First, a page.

The Greek parliament’s decision to trigger elections by rejecting Prime Minister Antonis Samaras’s presidential candidate throws Europe back into turmoil. The European Union can avert a full-blown existential crisis, however, if it acknowledges that Greece’s economic pain is real and not entirely self-inflicted, and that austerity fatigue is an issue for more than one euro member.
Polls suggest that the opposition SYRIZA party may win power in Greece; its leader, Alexis Tsipras, wants to unwind government spending cuts to halt what he calls a “humanitarian crisis” in his country. If he does win the prime minister’s job on Jan. 25, the EU will need to take his concerns seriously, recognize that fiscal backtracking is preferable to seeing Greece exit the euro, and concede that the unfortunate solution to the nation’s unsustainable debt is to forgive some of it.
The economic hole Greece finds itself in is a deep one:
The rules of euro membership, laid out in the 1992 Maastricht Treaty, stipulate that a country’s debt should be no higher than 60 percent of gross domestic product. Greece’s is three times that much — high enough for the common currency club to show Greece the door. EU leaders know, however, that their earlier failures to punish deficit offenses by Germany and France, combined with persistent transgressions since then, make enforcement impossible.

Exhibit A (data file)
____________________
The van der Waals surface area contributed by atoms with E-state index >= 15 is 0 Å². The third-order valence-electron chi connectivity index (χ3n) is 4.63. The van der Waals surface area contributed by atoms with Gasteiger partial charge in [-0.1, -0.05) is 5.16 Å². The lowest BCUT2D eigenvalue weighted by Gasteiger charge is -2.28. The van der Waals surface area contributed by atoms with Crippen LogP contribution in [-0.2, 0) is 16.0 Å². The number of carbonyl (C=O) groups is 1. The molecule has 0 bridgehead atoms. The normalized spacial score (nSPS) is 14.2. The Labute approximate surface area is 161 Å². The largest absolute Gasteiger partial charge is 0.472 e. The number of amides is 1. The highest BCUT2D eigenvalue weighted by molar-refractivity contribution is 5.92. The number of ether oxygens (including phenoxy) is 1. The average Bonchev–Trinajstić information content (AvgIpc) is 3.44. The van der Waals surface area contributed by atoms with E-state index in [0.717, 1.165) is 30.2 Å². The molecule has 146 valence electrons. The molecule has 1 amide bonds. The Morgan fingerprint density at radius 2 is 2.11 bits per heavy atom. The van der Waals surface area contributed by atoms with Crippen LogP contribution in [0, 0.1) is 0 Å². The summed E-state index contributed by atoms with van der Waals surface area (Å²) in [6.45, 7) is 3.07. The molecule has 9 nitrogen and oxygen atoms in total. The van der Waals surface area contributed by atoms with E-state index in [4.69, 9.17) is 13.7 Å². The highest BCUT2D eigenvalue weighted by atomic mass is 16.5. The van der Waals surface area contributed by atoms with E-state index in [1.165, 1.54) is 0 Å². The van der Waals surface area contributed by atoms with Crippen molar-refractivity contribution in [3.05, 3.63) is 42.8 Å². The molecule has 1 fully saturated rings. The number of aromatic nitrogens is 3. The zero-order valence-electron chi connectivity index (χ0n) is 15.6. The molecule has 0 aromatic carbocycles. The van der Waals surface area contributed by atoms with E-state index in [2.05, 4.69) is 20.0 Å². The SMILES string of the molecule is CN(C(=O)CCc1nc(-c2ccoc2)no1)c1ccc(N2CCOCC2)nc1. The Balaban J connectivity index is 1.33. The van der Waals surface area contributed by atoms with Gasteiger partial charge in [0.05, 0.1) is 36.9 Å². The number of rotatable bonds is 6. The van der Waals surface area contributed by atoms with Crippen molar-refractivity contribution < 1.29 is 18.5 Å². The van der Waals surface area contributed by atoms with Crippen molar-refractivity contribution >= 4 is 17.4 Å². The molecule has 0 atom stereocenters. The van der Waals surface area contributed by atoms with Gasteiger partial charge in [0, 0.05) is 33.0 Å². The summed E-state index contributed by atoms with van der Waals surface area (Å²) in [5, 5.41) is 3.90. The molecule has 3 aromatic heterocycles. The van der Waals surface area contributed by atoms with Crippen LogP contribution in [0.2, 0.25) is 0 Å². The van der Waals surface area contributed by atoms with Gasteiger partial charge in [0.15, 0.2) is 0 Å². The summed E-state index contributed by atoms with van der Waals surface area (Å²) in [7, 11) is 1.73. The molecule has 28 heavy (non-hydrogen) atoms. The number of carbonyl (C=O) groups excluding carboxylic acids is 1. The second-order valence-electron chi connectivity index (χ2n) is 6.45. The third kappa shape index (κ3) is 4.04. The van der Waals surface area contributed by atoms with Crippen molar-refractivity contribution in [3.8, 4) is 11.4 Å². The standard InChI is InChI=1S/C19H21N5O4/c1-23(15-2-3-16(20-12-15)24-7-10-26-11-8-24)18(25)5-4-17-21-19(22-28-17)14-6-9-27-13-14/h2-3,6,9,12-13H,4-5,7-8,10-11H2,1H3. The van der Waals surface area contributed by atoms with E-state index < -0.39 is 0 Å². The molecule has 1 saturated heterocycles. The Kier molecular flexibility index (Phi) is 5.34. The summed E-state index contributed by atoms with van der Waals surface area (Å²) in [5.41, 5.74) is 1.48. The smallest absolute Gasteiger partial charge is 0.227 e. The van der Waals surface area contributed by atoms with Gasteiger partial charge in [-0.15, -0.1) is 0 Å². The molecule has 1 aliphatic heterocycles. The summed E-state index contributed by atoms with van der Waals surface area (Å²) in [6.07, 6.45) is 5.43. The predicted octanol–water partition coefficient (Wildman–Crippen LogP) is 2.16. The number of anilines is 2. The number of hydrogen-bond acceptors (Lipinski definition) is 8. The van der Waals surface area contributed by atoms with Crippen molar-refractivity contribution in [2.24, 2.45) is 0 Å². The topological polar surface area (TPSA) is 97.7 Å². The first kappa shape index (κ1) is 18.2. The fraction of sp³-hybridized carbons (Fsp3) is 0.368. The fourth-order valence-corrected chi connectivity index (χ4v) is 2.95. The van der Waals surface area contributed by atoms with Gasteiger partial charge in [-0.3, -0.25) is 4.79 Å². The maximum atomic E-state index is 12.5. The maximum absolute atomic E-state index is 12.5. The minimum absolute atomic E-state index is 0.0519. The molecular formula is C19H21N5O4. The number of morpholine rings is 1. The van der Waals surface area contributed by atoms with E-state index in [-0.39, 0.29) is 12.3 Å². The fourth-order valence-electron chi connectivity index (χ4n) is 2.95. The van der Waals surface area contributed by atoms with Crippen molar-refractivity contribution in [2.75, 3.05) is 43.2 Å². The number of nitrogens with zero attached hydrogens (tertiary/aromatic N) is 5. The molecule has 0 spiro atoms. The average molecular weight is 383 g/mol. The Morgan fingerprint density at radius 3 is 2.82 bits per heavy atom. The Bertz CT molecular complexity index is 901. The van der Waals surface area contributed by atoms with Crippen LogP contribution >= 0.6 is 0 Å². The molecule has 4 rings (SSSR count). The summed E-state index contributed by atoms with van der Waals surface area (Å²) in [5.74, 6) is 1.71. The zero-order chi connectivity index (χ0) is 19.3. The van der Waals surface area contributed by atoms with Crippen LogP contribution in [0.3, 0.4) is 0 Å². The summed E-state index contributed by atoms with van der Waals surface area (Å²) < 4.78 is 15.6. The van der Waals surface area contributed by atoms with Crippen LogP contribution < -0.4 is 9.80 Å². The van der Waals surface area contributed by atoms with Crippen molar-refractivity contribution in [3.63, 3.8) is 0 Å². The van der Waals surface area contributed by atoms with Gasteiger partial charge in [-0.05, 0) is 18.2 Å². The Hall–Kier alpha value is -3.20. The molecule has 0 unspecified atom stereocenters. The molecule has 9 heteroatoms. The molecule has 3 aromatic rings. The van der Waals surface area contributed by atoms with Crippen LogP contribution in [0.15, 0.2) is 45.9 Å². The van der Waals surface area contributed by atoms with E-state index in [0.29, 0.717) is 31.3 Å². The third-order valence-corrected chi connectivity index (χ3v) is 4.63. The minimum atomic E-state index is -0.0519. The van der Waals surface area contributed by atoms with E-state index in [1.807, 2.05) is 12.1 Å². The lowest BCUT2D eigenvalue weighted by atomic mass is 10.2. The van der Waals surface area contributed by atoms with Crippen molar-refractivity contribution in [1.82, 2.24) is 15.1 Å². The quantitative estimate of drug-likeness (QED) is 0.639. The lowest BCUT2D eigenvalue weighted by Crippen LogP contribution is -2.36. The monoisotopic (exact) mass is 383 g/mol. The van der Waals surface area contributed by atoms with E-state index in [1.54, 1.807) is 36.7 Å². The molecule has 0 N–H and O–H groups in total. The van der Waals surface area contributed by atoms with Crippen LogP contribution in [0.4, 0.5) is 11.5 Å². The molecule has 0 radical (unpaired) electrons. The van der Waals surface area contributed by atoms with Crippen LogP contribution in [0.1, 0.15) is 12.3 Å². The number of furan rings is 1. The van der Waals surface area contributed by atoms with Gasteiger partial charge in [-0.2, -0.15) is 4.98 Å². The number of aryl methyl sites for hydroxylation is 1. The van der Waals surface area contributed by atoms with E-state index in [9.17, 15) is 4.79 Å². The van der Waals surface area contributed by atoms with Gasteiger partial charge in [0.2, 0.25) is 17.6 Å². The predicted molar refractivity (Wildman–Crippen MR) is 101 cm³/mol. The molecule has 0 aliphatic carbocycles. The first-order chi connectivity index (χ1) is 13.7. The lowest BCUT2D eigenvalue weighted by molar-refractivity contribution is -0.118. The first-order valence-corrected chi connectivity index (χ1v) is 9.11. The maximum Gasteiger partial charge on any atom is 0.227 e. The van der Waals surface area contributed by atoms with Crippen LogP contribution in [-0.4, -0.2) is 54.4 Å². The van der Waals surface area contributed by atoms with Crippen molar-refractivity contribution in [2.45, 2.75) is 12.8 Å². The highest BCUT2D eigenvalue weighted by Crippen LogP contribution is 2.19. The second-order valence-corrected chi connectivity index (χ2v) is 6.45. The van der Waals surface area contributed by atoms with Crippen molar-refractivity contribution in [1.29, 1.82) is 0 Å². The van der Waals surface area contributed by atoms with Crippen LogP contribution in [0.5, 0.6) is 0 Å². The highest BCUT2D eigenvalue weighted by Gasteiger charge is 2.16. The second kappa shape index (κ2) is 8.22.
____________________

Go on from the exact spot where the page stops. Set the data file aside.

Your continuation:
Bond investors, who’ve been signaling disquiet ever since Samaras announced his presidential gamble a few weeks ago, have, in the wake of today’s vote, driven Greece’s three-year borrowing close to 12 percent. That trashes any hope Greece had of unhooking itself from the life support system of emergency aid and returning instead to capital markets to meet its financial needs:
The forthcoming election could rekindle the turmoil that’s threatened to unravel the euro in recent years. European Commission President Jean-Claude Juncker’s recently announced plan to invest 315 billion euros in infrastructure programs is a tacit acknowledgment that the EU needs to do more to boost growth. But that sentiment needs to be reflected in future negotiations with Greece’s leaders, and indeed with other euro members whose electorates are growing dangerously weary of austerity.
The EU’s apparatchiks will need to take seriously SYRIZA’s demands for an easing of Greece’s economic strictures — or risk turning the political drama into an economic crisis. If Greece were to abandon the common currency project, it would call into question the membership credentials of other euro nations. (Note that Portuguese bonds are also taking fright today.)
With Greece stuck in critical care for the foreseeable future, the troika of the EU, the International Monetary Fund and the European Central Bank will have to write off a chunk of the nation’s 322 billion euro ($393 billion) debt. It’s a terrible solution, since the cost of debt forgiveness will ultimately be borne by the euro zone’s taxpayers, but it’s better than any alternative in sight.